SAT0270 Ultrasonography of major salivary glands in juvenile sjÖgren's syndrome – preliminary findings in a multi-center study

DS Hammenfors, V Valim, B Bica, SG Pasoto, V Lilleby, JC Nieto-González, CA Silva, E Mossel, RM Pereira, H Bootsma, JG Brun, R Jonsson (+1 others)
2017 Poster Presentations   unpublished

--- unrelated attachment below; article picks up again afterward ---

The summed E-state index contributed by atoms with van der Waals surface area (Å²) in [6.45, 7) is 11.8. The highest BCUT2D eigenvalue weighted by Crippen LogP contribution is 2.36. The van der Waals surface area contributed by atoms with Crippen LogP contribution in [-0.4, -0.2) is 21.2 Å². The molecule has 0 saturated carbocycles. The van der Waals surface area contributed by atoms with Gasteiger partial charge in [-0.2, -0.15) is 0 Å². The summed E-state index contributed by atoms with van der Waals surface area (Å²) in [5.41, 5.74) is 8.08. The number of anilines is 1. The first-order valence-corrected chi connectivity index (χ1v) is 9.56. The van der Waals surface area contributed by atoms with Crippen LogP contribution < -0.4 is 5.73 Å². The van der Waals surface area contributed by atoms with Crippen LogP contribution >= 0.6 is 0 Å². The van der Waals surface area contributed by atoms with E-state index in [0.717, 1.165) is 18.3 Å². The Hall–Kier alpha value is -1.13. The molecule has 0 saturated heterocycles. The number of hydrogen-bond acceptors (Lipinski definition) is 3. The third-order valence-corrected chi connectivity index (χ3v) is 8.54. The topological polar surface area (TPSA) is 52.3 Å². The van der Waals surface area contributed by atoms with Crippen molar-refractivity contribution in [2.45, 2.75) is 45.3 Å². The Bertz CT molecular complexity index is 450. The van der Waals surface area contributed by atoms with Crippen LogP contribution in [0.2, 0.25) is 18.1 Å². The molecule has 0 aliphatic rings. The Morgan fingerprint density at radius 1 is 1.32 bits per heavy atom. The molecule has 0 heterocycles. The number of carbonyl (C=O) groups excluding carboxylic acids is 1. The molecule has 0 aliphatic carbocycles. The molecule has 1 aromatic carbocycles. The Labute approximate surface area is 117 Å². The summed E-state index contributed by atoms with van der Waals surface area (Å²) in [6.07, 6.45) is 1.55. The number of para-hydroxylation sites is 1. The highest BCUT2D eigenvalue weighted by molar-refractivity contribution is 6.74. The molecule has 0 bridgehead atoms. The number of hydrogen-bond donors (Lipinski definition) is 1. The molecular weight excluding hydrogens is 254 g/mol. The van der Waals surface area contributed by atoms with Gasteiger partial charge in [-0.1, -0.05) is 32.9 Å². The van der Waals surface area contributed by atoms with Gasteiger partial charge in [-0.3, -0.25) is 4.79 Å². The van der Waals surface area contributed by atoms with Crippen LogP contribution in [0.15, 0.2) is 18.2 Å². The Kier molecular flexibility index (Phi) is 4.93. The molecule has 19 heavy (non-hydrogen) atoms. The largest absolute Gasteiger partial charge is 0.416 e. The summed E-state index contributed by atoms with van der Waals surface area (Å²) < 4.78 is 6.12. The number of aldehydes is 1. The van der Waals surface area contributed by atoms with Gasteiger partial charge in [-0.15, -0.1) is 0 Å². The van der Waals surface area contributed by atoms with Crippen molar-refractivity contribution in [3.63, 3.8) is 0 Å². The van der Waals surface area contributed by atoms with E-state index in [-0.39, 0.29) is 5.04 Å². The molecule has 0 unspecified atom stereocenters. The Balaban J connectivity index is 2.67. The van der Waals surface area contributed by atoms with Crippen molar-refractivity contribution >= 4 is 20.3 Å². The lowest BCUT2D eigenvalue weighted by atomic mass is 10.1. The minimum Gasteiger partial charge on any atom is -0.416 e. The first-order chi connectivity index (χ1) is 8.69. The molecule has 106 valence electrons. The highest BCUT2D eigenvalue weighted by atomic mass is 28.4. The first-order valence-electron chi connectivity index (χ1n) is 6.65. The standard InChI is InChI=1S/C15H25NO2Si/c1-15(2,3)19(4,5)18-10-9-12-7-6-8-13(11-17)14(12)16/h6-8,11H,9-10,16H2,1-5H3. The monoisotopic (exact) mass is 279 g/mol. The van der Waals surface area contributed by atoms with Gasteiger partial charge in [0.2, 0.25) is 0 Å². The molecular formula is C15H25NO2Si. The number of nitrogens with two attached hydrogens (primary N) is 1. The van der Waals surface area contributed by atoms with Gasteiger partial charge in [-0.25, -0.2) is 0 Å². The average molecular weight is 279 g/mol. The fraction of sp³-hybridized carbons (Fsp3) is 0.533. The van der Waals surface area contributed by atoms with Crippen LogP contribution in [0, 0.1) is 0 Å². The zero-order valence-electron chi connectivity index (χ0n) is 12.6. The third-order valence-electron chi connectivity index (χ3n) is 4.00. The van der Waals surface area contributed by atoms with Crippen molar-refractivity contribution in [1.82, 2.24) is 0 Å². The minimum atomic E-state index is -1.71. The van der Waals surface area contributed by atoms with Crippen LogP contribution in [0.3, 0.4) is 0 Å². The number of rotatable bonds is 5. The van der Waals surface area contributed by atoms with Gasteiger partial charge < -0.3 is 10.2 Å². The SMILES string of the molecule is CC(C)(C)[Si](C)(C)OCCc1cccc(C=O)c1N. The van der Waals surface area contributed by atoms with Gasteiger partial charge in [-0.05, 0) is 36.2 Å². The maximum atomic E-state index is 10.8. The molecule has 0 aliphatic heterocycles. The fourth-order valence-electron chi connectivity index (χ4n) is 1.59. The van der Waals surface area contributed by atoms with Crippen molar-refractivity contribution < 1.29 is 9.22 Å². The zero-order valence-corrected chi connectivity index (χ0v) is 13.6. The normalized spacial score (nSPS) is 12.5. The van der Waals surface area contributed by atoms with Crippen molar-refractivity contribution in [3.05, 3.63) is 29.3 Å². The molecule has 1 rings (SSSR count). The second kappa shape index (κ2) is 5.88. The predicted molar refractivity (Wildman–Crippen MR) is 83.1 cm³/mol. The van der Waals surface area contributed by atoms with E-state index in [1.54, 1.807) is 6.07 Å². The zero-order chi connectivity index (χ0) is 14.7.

Scientific Abstracts Saturday, 17 June 2017 875 but non-significant trend of higher annual rates of mild/moderate and severe flares over time was also observed in patients with vitamin D deficiency. At the last visit, 27 (10%) patients had new damage scores; 5 patients had new vascular events; and 4 patients had new onset diabetes mellitus. There were no significant differences among the three groups of patients with regard to the incidence of new damage or vascular events over time.